Fabric Story

Kerry Sea’s designs are derived from her water colour paintings. She starts with photographing marine life to a depth of 3 metres. Most of Kerry’s photography folio has been built up while snorkeling. She had a small waterproof camera. To record the colours of clams and fish Kerry had to get herself down to a decent depth whilst fighting the force of her buoyant bum. To stop herself popping to the surface she has to grab onto a rock with one hand, hold herself steady in the current and try to focus the camera with the other hand. If the creature she was after hasn’t already swum away, she has to wait until it comes out, while holding her breath. In the case of clams this could be quite a while. They close up if a shadow goes over them, if you stir up the silt or clatter about. Focusing the camera was a really hit and miss affair. It’s a miracle any shots were shot at all.

Kerry uses her photos as a starting point for water colours. She zooms in on the patterns of the fish or clams and loves the way her paint colour diffuses and leaves patches of light in it, just like the ocean. It suits the subject matter so well. When she was living at sea, some of her designs came from her dinner. Her husband Jim is a keen spear fisherman. He was never allowed to fillet anything until it had been photographed from all angles. That’s why there is a Crayfish, a Coral trout, a Parrotfish and a Blackspot tuskfish in the design collection. It was always a dilemma when she caught something beautiful. It was a shame to have to eat it – but when you live at sea you can’t just nip to Coles. At least the beauty was captured for ever. A Mahi Mahi, or Dolphinfish was caught one day. It was glistening gold when it came out of the water. It change to blue and olive green, then its spots glowed cobalt blue before it flushed with violet and white. The Lionfish design comes from a gorgeous creature met under the pier one day. Both the Bedfordi flatworm and the Spanish dancer were found in rockpools, put into containers to be photographed and then returned home. It was so cool watching them swimming. The Spanish dancer has a completely different coloured underside to its top. It weaves and twirls as it moves, flashing its spotty bits.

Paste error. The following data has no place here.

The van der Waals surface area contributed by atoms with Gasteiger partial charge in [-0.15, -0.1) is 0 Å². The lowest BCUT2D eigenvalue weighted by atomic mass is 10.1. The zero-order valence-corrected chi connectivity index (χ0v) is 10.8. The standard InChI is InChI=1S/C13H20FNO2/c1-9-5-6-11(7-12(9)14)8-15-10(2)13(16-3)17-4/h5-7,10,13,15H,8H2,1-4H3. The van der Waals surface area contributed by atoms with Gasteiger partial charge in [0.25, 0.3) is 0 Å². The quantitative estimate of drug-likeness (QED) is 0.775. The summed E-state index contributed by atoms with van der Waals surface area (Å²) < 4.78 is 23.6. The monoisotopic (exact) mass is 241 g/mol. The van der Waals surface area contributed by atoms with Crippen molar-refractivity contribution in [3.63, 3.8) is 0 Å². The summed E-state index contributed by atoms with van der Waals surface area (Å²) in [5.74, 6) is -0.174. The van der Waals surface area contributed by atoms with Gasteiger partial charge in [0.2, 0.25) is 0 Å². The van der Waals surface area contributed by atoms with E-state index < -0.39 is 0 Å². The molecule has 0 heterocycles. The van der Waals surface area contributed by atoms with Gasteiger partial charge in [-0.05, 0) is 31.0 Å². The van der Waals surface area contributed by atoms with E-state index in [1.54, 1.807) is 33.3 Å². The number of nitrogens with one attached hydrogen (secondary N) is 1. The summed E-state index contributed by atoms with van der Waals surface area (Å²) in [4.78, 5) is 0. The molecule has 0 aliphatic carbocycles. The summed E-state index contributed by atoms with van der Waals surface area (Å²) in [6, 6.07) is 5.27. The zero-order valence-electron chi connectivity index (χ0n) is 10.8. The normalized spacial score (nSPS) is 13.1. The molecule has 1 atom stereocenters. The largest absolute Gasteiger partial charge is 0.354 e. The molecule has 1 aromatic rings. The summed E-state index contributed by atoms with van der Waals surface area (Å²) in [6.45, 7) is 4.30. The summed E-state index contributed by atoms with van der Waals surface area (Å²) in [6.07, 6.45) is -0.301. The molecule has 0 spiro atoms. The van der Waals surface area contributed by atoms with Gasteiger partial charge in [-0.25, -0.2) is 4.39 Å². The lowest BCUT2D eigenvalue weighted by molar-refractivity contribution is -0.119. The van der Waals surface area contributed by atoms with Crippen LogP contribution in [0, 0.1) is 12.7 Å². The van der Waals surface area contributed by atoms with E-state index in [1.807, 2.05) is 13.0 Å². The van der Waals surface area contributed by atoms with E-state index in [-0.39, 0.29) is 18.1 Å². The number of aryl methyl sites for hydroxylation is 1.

Kerry translates her paintings into digital files which can be used for a wide range of products.

Kerry studied Art and Design in the UK and counts herself lucky to have discovered the underwater world when she was a young traveller. The initial impact of the intensity of colour of Australia’s marine life has never left her.